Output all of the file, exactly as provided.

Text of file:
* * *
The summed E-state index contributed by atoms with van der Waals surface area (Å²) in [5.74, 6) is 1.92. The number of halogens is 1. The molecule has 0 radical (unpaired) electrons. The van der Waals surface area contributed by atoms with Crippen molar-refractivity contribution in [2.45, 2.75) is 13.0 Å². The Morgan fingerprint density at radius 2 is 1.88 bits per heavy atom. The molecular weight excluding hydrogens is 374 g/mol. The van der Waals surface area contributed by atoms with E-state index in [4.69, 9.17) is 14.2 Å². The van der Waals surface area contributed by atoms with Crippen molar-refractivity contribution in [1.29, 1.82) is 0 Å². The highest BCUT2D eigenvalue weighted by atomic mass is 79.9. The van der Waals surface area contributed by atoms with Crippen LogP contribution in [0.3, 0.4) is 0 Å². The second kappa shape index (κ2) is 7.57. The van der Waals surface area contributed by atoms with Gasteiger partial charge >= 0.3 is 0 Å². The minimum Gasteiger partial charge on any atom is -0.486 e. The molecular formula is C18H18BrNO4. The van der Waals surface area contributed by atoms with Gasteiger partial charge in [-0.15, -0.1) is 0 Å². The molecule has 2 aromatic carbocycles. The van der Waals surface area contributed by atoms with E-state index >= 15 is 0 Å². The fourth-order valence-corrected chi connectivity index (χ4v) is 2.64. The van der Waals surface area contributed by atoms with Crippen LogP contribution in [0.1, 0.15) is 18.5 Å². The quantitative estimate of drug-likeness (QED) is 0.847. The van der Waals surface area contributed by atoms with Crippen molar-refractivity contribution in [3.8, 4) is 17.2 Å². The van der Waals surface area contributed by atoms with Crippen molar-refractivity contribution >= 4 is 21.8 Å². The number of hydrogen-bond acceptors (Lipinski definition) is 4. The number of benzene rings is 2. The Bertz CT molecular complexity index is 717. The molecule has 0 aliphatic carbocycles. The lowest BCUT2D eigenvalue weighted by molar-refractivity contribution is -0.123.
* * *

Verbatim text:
The summed E-state index contributed by atoms with van der Waals surface area (Å²) in [5.74, 6) is 1.92. The number of halogens is 1. The molecule has 0 radical (unpaired) electrons. The van der Waals surface area contributed by atoms with Crippen molar-refractivity contribution in [2.45, 2.75) is 13.0 Å². The Morgan fingerprint density at radius 2 is 1.88 bits per heavy atom. The molecular weight excluding hydrogens is 374 g/mol. The van der Waals surface area contributed by atoms with E-state index in [4.69, 9.17) is 14.2 Å². The van der Waals surface area contributed by atoms with Crippen molar-refractivity contribution in [1.29, 1.82) is 0 Å². The highest BCUT2D eigenvalue weighted by atomic mass is 79.9. The van der Waals surface area contributed by atoms with Crippen LogP contribution in [0.3, 0.4) is 0 Å². The second kappa shape index (κ2) is 7.57. The van der Waals surface area contributed by atoms with Gasteiger partial charge >= 0.3 is 0 Å². The minimum Gasteiger partial charge on any atom is -0.486 e. The molecular formula is C18H18BrNO4. The van der Waals surface area contributed by atoms with Gasteiger partial charge in [-0.15, -0.1) is 0 Å². The molecule has 2 aromatic carbocycles. The van der Waals surface area contributed by atoms with E-state index >= 15 is 0 Å². The fourth-order valence-corrected chi connectivity index (χ4v) is 2.64. The van der Waals surface area contributed by atoms with Crippen LogP contribution in [0.1, 0.15) is 18.5 Å². The quantitative estimate of drug-likeness (QED) is 0.847. The van der Waals surface area contributed by atoms with Crippen molar-refractivity contribution in [3.8, 4) is 17.2 Å². The van der Waals surface area contributed by atoms with Crippen molar-refractivity contribution >= 4 is 21.8 Å². The number of hydrogen-bond acceptors (Lipinski definition) is 4. The number of benzene rings is 2. The Bertz CT molecular complexity index is 717. The molecule has 0 aliphatic carbocycles. The lowest BCUT2D eigenvalue weighted by molar-refractivity contribution is -0.123.